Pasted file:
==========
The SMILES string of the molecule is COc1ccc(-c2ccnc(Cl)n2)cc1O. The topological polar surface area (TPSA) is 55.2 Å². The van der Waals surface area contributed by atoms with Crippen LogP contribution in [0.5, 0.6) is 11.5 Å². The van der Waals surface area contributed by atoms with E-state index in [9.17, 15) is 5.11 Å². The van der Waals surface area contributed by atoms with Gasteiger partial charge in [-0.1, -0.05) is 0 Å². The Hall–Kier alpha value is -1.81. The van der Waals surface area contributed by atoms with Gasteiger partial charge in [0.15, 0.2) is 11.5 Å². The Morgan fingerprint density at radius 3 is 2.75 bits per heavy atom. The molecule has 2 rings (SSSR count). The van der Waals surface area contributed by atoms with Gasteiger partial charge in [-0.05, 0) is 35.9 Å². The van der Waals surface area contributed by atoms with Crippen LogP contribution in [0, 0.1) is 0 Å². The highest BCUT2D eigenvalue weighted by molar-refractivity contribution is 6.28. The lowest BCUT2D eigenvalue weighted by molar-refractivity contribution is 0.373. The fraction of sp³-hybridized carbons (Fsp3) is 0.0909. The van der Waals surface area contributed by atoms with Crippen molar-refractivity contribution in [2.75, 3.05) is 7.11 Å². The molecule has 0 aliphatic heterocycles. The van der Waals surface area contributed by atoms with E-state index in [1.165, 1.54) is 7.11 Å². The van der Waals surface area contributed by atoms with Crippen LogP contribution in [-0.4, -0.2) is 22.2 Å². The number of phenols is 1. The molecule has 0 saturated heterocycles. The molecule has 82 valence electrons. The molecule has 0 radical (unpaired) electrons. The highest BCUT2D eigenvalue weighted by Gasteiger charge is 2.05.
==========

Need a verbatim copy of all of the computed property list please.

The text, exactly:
The SMILES string of the molecule is COc1ccc(-c2ccnc(Cl)n2)cc1O. The topological polar surface area (TPSA) is 55.2 Å². The van der Waals surface area contributed by atoms with Crippen LogP contribution in [0.5, 0.6) is 11.5 Å². The van der Waals surface area contributed by atoms with E-state index in [9.17, 15) is 5.11 Å². The van der Waals surface area contributed by atoms with Gasteiger partial charge in [-0.1, -0.05) is 0 Å². The Hall–Kier alpha value is -1.81. The van der Waals surface area contributed by atoms with Gasteiger partial charge in [0.15, 0.2) is 11.5 Å². The Morgan fingerprint density at radius 3 is 2.75 bits per heavy atom. The molecule has 2 rings (SSSR count). The van der Waals surface area contributed by atoms with Gasteiger partial charge in [-0.05, 0) is 35.9 Å². The van der Waals surface area contributed by atoms with Crippen LogP contribution in [0, 0.1) is 0 Å². The highest BCUT2D eigenvalue weighted by molar-refractivity contribution is 6.28. The lowest BCUT2D eigenvalue weighted by molar-refractivity contribution is 0.373. The fraction of sp³-hybridized carbons (Fsp3) is 0.0909. The van der Waals surface area contributed by atoms with Crippen molar-refractivity contribution in [2.75, 3.05) is 7.11 Å². The molecule has 0 aliphatic heterocycles. The van der Waals surface area contributed by atoms with E-state index in [1.165, 1.54) is 7.11 Å². The van der Waals surface area contributed by atoms with Crippen LogP contribution in [-0.4, -0.2) is 22.2 Å². The number of phenols is 1. The molecule has 0 saturated heterocycles. The molecule has 82 valence electrons. The molecule has 0 radical (unpaired) electrons. The highest BCUT2D eigenvalue weighted by Gasteiger charge is 2.05.